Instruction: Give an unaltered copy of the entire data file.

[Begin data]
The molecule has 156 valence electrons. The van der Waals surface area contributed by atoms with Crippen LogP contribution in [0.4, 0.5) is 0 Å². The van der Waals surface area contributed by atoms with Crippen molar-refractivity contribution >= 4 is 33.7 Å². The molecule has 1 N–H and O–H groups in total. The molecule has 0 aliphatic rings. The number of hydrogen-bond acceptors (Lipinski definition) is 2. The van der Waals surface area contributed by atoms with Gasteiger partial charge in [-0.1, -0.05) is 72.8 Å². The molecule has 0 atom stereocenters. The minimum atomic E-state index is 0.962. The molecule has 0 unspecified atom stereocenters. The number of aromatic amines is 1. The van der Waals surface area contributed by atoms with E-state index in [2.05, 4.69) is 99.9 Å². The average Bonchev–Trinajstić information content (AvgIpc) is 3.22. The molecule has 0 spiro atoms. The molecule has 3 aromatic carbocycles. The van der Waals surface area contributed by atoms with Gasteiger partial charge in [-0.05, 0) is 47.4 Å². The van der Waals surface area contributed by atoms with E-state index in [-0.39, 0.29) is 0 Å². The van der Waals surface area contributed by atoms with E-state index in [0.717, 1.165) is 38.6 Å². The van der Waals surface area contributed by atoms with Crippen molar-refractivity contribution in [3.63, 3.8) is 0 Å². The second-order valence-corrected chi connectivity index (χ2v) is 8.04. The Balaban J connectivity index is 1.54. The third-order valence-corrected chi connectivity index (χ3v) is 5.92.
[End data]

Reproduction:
The molecule has 156 valence electrons. The van der Waals surface area contributed by atoms with Crippen LogP contribution in [0.4, 0.5) is 0 Å². The van der Waals surface area contributed by atoms with Crippen molar-refractivity contribution >= 4 is 33.7 Å². The molecule has 1 N–H and O–H groups in total. The molecule has 0 aliphatic rings. The number of hydrogen-bond acceptors (Lipinski definition) is 2. The van der Waals surface area contributed by atoms with Gasteiger partial charge in [-0.1, -0.05) is 72.8 Å². The molecule has 0 atom stereocenters. The minimum atomic E-state index is 0.962. The molecule has 0 unspecified atom stereocenters. The number of aromatic amines is 1. The van der Waals surface area contributed by atoms with E-state index in [2.05, 4.69) is 99.9 Å². The average Bonchev–Trinajstić information content (AvgIpc) is 3.22. The molecule has 0 spiro atoms. The molecule has 3 aromatic carbocycles. The van der Waals surface area contributed by atoms with Gasteiger partial charge in [-0.05, 0) is 47.4 Å². The van der Waals surface area contributed by atoms with E-state index in [-0.39, 0.29) is 0 Å². The van der Waals surface area contributed by atoms with E-state index in [0.717, 1.165) is 38.6 Å². The van der Waals surface area contributed by atoms with Crippen molar-refractivity contribution in [3.63, 3.8) is 0 Å². The second-order valence-corrected chi connectivity index (χ2v) is 8.04. The Balaban J connectivity index is 1.54. The third-order valence-corrected chi connectivity index (χ3v) is 5.92.